SWAN’s Eighth Annual Conference in Yangon will decide on specific policy advocacy (with governments) programmes, as well as leadership development and capacity building projects that should now be taken up to expedite gender sensitive governance as a reality for the women of South Asia. Changing mindsets through education is a particular area of priority in this regard.

Session II. BUILDING A GENDERED MEDIA FOR THE WOMEN OF SOUTH ASIA : The UNESCO SWAN Women in Media Initiative had been launched at SWAN’s Sixth Annual Conference In Thimphu (Bhutan) in September 2014. At SWAN’s Seventh Annual Conference in Maldives, the content, methodology, participation and planned outcome of this project was discussed and agreed upon.

UNESCO and SWAN agree on the critical role of the media as a reflection of society and an agent of change, through media freedom with responsibility.  UNESCO and SWAN recognize the importance of gender empowerment as a key to sustainable economic growth, social development, environmental sustainability, and promotion of peace in South Asia. If sufficiently empowered, women in media across South Asia can themselves play a critical role in creating awareness about the need for gender empowerment and for building inclusive societies. Women in media can become agents for bringing in the change they want to see. UNESCO and SWAN strongly emphasise the need to deter and counter gender-based violence (GBV) and sexual harassment as cross-cutting priority issues that adversely impact every aspect of women’s work in media.

In New Delhi from May 3-5 2016, UNESCO and SWAN organized Regional Consultations with the participation of leading women in media representatives from across South Asia. The focus was on “Developing Gender Sensitive Guidelines for Women in Media in South Asia”. This has been a path-breaking effort. The Regional Consultations agreed that in order to address the vulnerability of women journalists in South Asia, media needs to be gender sensitive, gender responsive and gender transformative. In order to strengthen these roles, UNESCO and SWAN agreed to :

  1. Develop gender sensitive media guidelines and standards, targeting women journalists, media owners, editors and policy makers.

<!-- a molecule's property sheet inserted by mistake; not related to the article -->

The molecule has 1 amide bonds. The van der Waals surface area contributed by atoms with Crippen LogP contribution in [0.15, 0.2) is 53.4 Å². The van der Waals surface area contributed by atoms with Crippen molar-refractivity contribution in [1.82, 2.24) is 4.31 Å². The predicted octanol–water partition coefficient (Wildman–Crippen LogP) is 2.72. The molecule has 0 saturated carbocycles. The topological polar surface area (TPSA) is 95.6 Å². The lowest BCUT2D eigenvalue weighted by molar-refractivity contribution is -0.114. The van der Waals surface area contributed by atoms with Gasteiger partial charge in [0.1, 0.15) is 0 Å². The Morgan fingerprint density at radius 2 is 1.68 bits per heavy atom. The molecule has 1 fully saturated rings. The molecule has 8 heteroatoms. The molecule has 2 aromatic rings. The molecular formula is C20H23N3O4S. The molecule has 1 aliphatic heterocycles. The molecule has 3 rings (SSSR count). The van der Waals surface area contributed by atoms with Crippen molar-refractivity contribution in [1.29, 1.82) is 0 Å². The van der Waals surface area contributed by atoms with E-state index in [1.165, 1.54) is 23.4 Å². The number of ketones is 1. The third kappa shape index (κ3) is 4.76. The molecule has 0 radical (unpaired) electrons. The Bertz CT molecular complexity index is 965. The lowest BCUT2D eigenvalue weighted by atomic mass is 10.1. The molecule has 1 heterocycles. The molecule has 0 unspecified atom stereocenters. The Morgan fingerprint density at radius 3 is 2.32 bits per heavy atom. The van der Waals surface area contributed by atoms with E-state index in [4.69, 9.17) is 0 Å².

2. Undertake a baseline survey to assess the status of women media practitioners in South Asian countries, thereby providing a basis for monitoring and evaluation, together with a roadmap for measuring annual progress and achievements .
  • Develop a methodology for advocating the adoption of the proposed guidelnes and standards.
  1. Develop a mechanism for implementing this initiative in the participating South Asian countries .

The Final Report of the Regional Consultations has the first draft of the Gender Sensitive Guidelines for Women in Media in South Asia (GSGWMSA). Modalities for the Baseline Survey have also been agreed upon.

At SWAN’s Eighth Annual Conference in Yangon, the Gender Sensitive Guidelines for Women in Media in South Asia (GSGWMSA) will be discussed and finalized, as will the methodology for advocating their adoption and implementation. Detailed guidelines on the Baseline Survey will be provided (for participating delegates and organisations) by specialized experts. Participation and planned outcome of the Regional Workshop will also be discussed and agreed upon.


SWAN’s Skills and Entrepreneurship Development Initiative is among the first taken up for formulation as a specific project. The women of South Asia are the inheritors and custodians of traditional knowledge and the most ancient skills, which they continue to practice to this day. Yet they are unable to leverage this knowledge and the skills into instruments of empowerment and strength. A significant proportion of the economically active women of South Asia are fine crafts-persons, skilled as a part of customary training in the social context. Their work remains confined primarily to the unorganized sector. They combine their crafts-work with their equally traditional and rigid commitment to agricultural and household activities.

Since the returns from their traditional crafts-skills are so inadequate, women, particularly the younger generation, are losing interest in acquiring or maintaining these skills. In several instances, traditional crafts-skills are on the verge of being lost to posterity. These crafts-skills can be revived and preserved only if they become economically viable and, through this, the source of respect and empowerment for the women practicing these skills.